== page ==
The Rockets: Two words: Dwight Howard.  The D’Antoni/Kobe/Dwight circus show was wearing thin in L.A., and it’ll be interesting to see how Dwight fits into the Rocket’s culture. Last year was miserable, and now he’s got a fresh start, a new city, and a great young core with Chandler Parsons and James Harden.  But again, we run into a common theme this year: the unknown.  Howard alters teams and defenses with his presence, but he’s never played with these guys under this system in this city with this coach and this organization.  Signs are positive, but there’s just no way to tell this early – so far it’s all he-said she-said guesswork.  Can they beat Miami in seven games?  Not right now.  So much hype, and to even get there they’d have to move past…

The Thunder: Kevin Durant is a killer, simple as that.  He’s the deadliest player not named LeBron James.  He has zero conscience from three; he’s Magic Johnson’s awareness with Bob Cousy’s handles and Reggie Miller’s stroke.  Durant, Russell Westbrook, Thabo Sefolosha, Reggie Jackson – their guard play is phenomenal.  Serge Ibaka and Kendrick Perkins round it out inside, but the key is the guard play.  If the Thunder have an advantage over the Heat, it’s depth on the wing.  If they can exploit that, throwing bodies at LeBron enough to tire him out and slow him down just enough, OKC could have the best chance to beat the Heat (unless the Pacers get them first, in which case whatever will Sportscenter talk about in June??).


Honorable Mention: Clippers, Warriors.  Both electrifying teams, great fun to watch, but missing some pieces.  Clippers need a stronger paint presence (DeAndre Jordan and Blake Griffin are a high-flying trapeze act, not game-changing forwards); the Warriors need some time to gel, and for Stephen Curry and Klay Thompson to play off each other – watch out for Golden State in the next few years.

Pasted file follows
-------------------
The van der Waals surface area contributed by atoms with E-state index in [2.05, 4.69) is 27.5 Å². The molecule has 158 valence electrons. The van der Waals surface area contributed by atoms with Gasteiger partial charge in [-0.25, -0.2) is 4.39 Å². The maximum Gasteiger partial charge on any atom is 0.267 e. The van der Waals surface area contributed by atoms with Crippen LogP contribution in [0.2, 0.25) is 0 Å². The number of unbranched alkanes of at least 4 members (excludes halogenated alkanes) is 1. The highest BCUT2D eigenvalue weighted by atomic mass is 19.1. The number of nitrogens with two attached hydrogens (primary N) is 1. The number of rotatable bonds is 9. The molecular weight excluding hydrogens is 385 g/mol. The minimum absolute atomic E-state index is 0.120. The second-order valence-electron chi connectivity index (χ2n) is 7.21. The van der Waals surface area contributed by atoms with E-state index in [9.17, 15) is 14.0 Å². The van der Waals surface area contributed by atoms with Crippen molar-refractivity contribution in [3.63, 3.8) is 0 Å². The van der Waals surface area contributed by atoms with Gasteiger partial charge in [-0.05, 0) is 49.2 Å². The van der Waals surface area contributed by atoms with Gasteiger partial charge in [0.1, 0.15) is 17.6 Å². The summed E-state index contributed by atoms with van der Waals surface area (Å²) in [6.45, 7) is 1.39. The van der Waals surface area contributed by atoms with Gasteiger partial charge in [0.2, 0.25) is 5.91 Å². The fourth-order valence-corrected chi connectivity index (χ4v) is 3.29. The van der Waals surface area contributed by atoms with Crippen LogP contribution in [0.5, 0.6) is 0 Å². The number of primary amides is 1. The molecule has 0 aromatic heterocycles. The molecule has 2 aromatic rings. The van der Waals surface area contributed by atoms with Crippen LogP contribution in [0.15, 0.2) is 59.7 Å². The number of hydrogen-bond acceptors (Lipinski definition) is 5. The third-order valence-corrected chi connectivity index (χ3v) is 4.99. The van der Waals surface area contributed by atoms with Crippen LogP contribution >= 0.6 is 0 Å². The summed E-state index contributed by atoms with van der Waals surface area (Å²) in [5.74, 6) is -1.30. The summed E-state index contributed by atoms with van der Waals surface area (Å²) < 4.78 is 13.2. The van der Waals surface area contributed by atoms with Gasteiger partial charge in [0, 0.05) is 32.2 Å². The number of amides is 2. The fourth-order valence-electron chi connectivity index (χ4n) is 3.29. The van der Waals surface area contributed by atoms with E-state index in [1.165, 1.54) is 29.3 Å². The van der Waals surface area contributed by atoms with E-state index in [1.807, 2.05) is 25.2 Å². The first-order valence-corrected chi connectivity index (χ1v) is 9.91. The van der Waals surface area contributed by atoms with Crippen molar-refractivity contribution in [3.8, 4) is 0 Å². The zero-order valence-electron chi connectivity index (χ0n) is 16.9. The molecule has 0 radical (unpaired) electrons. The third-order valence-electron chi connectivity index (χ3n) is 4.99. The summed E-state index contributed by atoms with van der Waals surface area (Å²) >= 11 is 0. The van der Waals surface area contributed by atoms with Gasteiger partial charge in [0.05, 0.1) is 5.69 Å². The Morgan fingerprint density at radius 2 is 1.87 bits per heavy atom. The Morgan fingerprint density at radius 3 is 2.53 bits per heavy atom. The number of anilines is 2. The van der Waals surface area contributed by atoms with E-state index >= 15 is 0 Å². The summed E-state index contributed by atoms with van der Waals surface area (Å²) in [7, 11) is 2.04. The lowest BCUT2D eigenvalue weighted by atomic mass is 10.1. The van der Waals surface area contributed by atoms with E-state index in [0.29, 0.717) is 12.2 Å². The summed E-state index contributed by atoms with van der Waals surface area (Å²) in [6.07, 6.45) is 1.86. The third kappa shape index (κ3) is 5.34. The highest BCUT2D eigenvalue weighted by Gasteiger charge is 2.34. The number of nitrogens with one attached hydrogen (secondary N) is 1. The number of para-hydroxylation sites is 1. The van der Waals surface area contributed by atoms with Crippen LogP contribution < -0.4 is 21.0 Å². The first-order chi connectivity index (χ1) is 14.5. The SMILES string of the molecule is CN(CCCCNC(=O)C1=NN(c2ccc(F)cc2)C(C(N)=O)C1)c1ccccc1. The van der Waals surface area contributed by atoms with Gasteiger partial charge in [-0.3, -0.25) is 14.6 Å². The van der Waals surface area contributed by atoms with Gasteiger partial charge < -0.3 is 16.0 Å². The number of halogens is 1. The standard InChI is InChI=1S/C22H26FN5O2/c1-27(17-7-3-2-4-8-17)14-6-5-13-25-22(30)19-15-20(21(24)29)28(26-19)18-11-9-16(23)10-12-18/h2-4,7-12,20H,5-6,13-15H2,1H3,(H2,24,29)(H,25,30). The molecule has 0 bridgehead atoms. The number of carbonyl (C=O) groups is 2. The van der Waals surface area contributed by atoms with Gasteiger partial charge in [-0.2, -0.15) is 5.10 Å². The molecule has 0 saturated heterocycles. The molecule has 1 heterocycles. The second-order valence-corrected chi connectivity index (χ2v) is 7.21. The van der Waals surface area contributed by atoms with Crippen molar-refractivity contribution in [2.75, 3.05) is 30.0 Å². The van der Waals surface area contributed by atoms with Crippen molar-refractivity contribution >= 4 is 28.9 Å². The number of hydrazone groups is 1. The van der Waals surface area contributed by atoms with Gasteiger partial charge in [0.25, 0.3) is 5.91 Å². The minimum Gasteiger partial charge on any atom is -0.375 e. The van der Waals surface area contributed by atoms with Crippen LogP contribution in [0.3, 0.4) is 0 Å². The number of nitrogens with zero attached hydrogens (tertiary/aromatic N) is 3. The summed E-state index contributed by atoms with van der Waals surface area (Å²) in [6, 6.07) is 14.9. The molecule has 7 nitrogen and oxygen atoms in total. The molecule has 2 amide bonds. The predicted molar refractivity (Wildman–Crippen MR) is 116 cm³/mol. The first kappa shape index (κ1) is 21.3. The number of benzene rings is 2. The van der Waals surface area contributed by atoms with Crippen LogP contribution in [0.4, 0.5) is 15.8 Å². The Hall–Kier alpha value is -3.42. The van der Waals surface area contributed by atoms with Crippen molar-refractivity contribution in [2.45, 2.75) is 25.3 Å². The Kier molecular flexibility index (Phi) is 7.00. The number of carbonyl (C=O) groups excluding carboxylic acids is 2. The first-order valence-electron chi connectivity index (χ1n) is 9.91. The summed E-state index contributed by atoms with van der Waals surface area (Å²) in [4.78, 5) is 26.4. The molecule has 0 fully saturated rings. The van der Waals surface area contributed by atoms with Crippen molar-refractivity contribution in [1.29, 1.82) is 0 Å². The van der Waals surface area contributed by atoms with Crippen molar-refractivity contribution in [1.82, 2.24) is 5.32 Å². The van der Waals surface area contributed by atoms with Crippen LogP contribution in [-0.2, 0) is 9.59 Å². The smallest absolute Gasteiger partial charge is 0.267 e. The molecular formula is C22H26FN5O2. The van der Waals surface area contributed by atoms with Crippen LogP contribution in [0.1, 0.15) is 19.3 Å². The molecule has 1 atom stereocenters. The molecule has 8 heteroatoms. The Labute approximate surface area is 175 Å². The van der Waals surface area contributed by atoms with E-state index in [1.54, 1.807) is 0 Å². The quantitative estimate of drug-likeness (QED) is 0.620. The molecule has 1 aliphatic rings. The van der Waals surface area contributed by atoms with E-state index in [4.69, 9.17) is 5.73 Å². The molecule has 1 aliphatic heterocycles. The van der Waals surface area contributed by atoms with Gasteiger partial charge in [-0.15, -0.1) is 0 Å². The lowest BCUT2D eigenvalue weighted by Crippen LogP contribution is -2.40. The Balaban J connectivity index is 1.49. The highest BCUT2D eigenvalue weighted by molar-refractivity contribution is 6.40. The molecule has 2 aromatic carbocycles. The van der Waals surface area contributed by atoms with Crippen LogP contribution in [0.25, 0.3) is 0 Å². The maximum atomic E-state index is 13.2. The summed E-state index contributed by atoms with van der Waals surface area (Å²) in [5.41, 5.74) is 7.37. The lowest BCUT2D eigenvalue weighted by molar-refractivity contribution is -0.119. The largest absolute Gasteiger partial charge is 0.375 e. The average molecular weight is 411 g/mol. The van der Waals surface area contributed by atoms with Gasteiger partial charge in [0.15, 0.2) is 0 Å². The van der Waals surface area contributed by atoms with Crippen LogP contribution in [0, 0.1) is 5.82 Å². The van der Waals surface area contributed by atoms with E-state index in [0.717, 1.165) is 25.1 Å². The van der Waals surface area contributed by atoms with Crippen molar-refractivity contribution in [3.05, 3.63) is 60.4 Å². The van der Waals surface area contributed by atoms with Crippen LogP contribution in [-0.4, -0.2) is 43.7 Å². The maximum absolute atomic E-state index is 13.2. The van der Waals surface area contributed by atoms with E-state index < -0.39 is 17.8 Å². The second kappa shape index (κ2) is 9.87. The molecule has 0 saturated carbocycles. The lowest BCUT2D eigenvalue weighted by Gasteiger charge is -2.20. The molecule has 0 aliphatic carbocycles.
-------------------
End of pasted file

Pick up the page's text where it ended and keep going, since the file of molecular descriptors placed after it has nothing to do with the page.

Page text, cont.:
The Pacers and the Thunder have the best shot at beating the Heat.  Indiana nearly beat them last time, and come back this year with more experience and a deeper bench.  The Thunder have the guard depth to counter LeBron, but that may not make a difference anyways with the Heat’s top-to-bottom array of weapons.

Bottom line?  The Pacers can beat the Heat, as can the Thunder, but it will take each team’s perfect stretch of seven games (because there’s no way the Heat lose in less than seven) to do it.  Miami, on the other hand, has the athleticism, depth, leadership, and firepower to win again.  That is what to expect from LeBron and the Heat – another championship.  They are not a perfect team, and they can be beaten – but in the end, the most likely scenario I see is LeBron & Co. with Miami’s first franchise three-peat.

76ers tie NBA worst with 0-18 start after loss to Grizzlies

Matt Barnes, Nik Stauskas, Jerami Grant
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MEMPHIS, Tenn. (AP) — Zach Randolph had 17 points and 11 rebounds to lead the Memphis Grizzlies to a 92-84 victory over Philadelphia on Sunday, sending the 76ers to their record-tying 18th straight loss to start the season.